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Modern American Masterworks from the Ted Shen Collection

Crashing Wave, Vinalhaven

Crashing Wave, Vinalhaven
oil on board
18 x 24 in. (45.7 x 60.9 cm.)
Painted in 1938.
The artist.
Estate of the above.
Paul Rosenberg & Co., New York, 1944.
Babcock Galleries, New York, acquired from the above, 1957.
Sidney Levyne, Maryland, acquired from the above, 1957.
Hirschl & Adler Galleries, Inc., New York, 1968.
Dr. and Mrs. Harold Rifkin, New York, acquired from the above, 1969.
Salander-O'Reilly Galleries, New York, by 1985.
Jon and Barbara Landau, New York, acquired from the above, 1985.
Salander-O'Reilly Galleries, New York.
Acquired by the present owner from the above, 2001.
Archives of American Art, Elizabeth McCausland Files.
Philadelphia, Pennsylvania, Pennsylvania Academy of the Fine Arts, 137th Annual Exhibition of Painting and Sculpture, January 25-March 1, 1942, no. 345.
Baltimore, Maryland, Baltimore Museum of Art, The Work of Three Outstanding Contemporary American Painters: Hartley - Intellectual, Cadmus - Satirist, Burchfield - Romanticist, July 1-September 3, 1942.
New York, Paul Rosenberg & Co., Paintings by Marsden Hartley, April 4-30, 1955, no. 15.
New York, Salander-O'Reilly Galleries, Marsden Hartley: Paintings and Drawings, March 6-April 27, 1985, n.p., no. 31, illustrated.
New York, Salander-O'Reilly Galleries, A Gallery's Perspective: Modernist Painting and Sculpture in America: The Past 25 Years at Salander-O'Reilly, November 4-December 4, 1999, n.p., no. 30, illustrated.
Further details
This painting is included in The Marsden Hartley Legacy Project: Complete Paintings and Works on Paper, with Bates College Museum of Art, Lewiston, Maine. We are grateful for Gail R. Scott’s assistance with the cataloguing of this work.

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Lot Essay

In 1937, Marsden Hartley traveled to the Maine island of Vinalhaven, located 15 miles southeast of Rockland, while staying with Isabel Lachaise. He was immediately taken with the locale which reminded him of Nova Scotia, writing to Mrs. Lachaise that it was a “most beautiful place, quaint” which had “lots to paint” due to its direct ocean access. Deciding it would be his “next location,” Hartley returned in 1938 for the entire summer. (Marsden Hartley letter to Isabel Lachaise, October 18, 1937, Hartley-Isabel Lachaise letters, Lachaise Foundation) That November, he wrote his patron Adelaide Kuntz that he was “most happy” with how things went on the island. “I have a whole row of forceful sea pieces – two of them crashing seas on rocks and I am delighted with myself to come so near to the real thing and all so alive and spontaneous. I know it will make a lot of noise in N.Y. . . . at Walker’s place.” (Marsden Hartley letter to Adelaide Kuntz, November 7, 1937, Marsden Hartley Papers MSS 578, Beinecke Rare Book and Manuscript Library, Yale University, New Haven, Connecticut) Following in a long tradition of landscape painters in Maine, yet infusing the scene with a modern emphasis on direct, emotional manifestation, Hartley’s works such as Crashing Wave, Vinalhaven anticipate the emergence of Abstract Expressionism in the decades to come.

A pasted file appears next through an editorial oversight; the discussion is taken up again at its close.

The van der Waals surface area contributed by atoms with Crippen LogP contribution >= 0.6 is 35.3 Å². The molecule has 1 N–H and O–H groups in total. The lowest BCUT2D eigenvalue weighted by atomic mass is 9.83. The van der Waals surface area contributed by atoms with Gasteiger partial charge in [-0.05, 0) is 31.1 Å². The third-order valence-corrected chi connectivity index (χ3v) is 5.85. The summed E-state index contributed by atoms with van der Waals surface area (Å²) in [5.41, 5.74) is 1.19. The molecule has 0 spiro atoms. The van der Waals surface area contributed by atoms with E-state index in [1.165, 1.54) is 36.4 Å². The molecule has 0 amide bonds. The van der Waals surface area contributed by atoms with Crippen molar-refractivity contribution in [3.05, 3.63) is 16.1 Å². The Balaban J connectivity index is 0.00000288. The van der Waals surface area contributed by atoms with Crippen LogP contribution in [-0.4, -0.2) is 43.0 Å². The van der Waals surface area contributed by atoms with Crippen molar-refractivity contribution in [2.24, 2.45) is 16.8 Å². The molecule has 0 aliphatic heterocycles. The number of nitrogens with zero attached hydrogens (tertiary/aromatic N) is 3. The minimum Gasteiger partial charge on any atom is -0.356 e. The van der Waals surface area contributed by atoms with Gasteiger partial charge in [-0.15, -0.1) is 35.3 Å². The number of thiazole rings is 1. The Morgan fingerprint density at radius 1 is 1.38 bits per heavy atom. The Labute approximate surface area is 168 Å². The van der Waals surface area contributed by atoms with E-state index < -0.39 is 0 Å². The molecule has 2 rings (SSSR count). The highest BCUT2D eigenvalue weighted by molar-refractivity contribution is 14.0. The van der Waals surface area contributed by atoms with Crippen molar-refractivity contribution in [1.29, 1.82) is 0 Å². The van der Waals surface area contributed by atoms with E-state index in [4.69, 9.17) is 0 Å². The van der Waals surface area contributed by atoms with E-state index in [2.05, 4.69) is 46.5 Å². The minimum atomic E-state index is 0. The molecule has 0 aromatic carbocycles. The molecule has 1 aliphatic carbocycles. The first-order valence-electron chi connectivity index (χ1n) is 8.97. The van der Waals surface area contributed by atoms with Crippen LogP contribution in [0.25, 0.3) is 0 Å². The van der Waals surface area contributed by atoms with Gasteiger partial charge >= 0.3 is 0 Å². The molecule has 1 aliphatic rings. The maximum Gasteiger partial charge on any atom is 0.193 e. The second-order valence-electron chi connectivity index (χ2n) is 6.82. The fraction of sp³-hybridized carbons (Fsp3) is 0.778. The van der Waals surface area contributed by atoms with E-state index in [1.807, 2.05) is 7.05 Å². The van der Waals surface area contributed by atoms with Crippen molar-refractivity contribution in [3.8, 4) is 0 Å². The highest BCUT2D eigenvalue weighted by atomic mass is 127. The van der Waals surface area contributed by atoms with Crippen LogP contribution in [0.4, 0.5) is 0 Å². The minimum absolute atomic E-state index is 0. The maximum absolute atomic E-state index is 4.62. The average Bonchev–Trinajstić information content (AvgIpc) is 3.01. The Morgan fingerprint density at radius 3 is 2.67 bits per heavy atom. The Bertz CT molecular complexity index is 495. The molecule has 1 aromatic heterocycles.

A Maine native, Hartley began his career with a series of local landscapes with a focus on short, energetic brushstrokes before traveling extensively to locales including Berlin, Paris, Santa Fe and Bermuda. Hartley returned to Maine in 1937 and set out famously to become “the painter from Maine.” Explaining his fascination with the trees and rocks of the area, Hartley once poetically wrote, “in them rests the kind of integrity I believe in and from which source I draw my private strength both spiritually and esthetically.” (as quoted in On Art, New York, 1982, p. 199) Looking to the Maine landscape for his primary inspiration, Hartley followed in the tradition of several nineteenth century American artists, including Fitz Henry Lane, Frederic Edwin Church and especially Winslow Homer. The emphasis on the overwhelming power of the ocean in Homer’s iconic Prout’s Neck paintings can be seen as a key influence on works such as Crashing Wave, Vinalhaven. Indeed, Hartley himself wrote in praise of Homer’s “Yankeeism of the first order” and his “fierce feeling for truth, a mania, almost for actualities.” (as quoted in “An Ambivalent Prodigal: Marsden Hartley as ‘The Painter from Maine,’” Marsden Hartley’s Maine, Waterville, Maine, 2017, p. 158)

Yet, while Homer remained firmly rooted in a careful attention to realism, Hartley expresses his spiritual appreciation for the Maine landscape through more visceral, gestural technique. The expressive, dark contours of Hartley’s work from this period have been likened to “drawing with paint.” Isabelle Duvernois and Rachel Mustalish explain, “His use of a palette knife to spread and score the paint as well as various other tooling techniques all suggest great gestural freedom, which he employed to make tangible the rugged terrain and unrelenting force of the elements.” (“’The Livingness of Appearances:’ Materials and Techniques of Marsden Hartley in Maine,” Marsden Hartley’s Maine, p. 118) Utilizing choppy, vertical brushwork in depicting the foaming, white-capped sea against the jutting rocks, he creates physical and psychological tension in the present work. Employing flattened forms with thick, black outlines, Hartley adds his characteristically unique monumentality in Crashing Wave, Vinalhaven.

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